|Year : 2016 | Volume
| Issue : 1 | Page : 40-42
Corneal changes in soft contact lens wearers
Reshma Ramakrishnan1, Amol D Kadu2, Abhijit Naik1
1 Department of Ophthalmology, Senior Resident, MGM Medical College & Hospitals, Kamothe, Navi Mumbai, Maharashtra, India
2 DNB Ophthalmology, Consultant Ophthalmologist, Vasan Eye Care, Nagpur, Maharashtra, India
|Date of Submission||25-Jul-2014|
|Date of Acceptance||25-Aug-2014|
|Date of Web Publication||19-Jan-2016|
B-604, Neelsiddhi Splendor, Sector 15, Plot 58 & 65, CBD Belapur, Navi Mumbai - 400 614, Maharashtra
Source of Support: None, Conflict of Interest: None
There is abundance of physiological and pathological evidence of individual variations in response to soft contact lens wear. Purpose of the study was to observe and to measure changes in corneal curvature, corneal endothelium, corneal thickness and tear-film status that might occur following soft contact lens wear over a period of 1 year. A prospective study was conducted from November 2009 to October 2011. Thirty subjects, 20 females and 10 males, in the age group of 15-30 years who were fitted with Bausch & Lomb soft contact lenses for the first time, on a 10-12 hours daily wear basis, were evaluated for changes in corneal curvature, corneal endothelium, corneal thickness and tear-film status that might occur following soft contact lens wear over 1 year. We concluded that soft contact lens used on a daily wear basis induces changes in corneal curvature, endothelium, thickness and tear-film status.
Keywords: Corneal changes, complications, soft contact lens
|How to cite this article:|
Ramakrishnan R, Kadu AD, Naik A. Corneal changes in soft contact lens wearers. J Clin Ophthalmol Res 2016;4:40-2
The soft contact lenses generally in use may lead to decrease corneal sensitivity, cause abnormal metabolism and interfere with cell synthesis, resulting in changes in epithelium, stroma and endothelium. Changes in corneal curvature and subjective refraction were found to occur in some wearers. 
The purpose of the study was to observe and to measure the changes in corneal curvature, corneal endothelium, corneal thickness and tear-film status that might occur following soft contact lens wear over a period of 1 year.
| Materials and Methods|| |
This was a prospective study done over a period of 2 years. Thirty subjects, 20 females and 10 males, in the age group of 15-30 years who were fitted with Bausch and Lomb conventional soft contact lenses for the first time were included in the study after appropriate consent and meeting the adequate criteria. The sample size was decided in consultation with a statistician and as per the feasibility at the institute. For power range up to 3.50 diopter (D), 'B'series lenses were advised and for power more than −3.50D, 'U' series lenses were advised. These were yearly disposable, 14.5 mm diameter hydroxyl ethylmethaacrylate (HEMA) lenses. Patients with simple myopia, hypermetropia and astigmatism not more than 2 D were included in the study. Patients with previous history of contact lens wear, pre-existing corneal or conjunctival diseases, past history of trauma, surgery or laser treatment, diagnosed with dry eyes, and those with systemic diseases like diabetes, keloid, connective tissue diseases were excluded. Corneal topography was done with Keraton Scout Optikon 2000. Specular microscopy and corneal thickness was done with non-contact specular microscope "Topcon SP2000P". Intraocular pressure (IOP) was measured with a Goldmann applanation tonometer. Tear-film breakup time was measured and Schirmer's test was done. Fundus examination was done with +90 D lens. Contact lens fit assessment was done and Bausch and Lomb conventional soft contact lenses were prescribed. The subjects were followed up after 1 week and were periodically checked once in a month for 3 months and thereafter during sixth month and twelfth month.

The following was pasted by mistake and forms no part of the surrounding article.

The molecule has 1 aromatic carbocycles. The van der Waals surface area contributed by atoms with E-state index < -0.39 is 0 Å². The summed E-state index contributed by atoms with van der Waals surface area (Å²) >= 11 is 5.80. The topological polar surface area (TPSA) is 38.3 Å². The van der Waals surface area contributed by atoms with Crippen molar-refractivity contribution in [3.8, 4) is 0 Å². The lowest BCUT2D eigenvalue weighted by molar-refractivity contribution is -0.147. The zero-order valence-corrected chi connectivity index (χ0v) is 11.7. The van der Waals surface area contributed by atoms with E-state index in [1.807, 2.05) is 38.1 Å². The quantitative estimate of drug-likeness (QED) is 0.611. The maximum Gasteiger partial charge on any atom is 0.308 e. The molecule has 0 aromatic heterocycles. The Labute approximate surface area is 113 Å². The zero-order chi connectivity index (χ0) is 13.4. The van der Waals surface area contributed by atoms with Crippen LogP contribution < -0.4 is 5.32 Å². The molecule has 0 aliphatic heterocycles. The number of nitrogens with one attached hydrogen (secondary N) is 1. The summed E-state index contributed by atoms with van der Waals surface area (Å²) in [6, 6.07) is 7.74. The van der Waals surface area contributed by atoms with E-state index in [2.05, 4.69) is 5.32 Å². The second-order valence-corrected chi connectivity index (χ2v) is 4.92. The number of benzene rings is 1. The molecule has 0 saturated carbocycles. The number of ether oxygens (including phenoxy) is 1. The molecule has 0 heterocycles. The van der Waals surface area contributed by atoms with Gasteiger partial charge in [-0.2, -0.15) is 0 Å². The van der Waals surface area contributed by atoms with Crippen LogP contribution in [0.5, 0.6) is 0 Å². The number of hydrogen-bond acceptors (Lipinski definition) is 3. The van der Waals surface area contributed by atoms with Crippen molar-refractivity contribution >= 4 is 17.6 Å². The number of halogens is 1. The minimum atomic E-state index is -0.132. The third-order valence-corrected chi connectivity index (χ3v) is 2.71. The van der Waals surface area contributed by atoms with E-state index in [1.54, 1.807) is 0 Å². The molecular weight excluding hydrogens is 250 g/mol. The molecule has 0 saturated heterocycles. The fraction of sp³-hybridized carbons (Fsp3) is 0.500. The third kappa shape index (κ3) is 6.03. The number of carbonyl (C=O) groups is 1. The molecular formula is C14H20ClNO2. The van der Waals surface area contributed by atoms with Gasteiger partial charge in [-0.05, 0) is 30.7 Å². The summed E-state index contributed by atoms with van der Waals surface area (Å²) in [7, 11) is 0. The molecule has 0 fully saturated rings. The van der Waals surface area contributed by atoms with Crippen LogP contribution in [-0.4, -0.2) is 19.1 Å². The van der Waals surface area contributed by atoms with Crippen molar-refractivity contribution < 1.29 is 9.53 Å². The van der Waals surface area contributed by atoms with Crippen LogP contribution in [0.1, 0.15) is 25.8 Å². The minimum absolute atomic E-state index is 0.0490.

The tests were done using standard instruments by a single observer before and after fitting contact lens in all the follow-up visits.
Ethical clearance from the local review board was taken prior to the study. Also, informed consent was taken from the patients prior to the study.
| Results|| |
Of the population, a majority, 67%, of the subjects were females.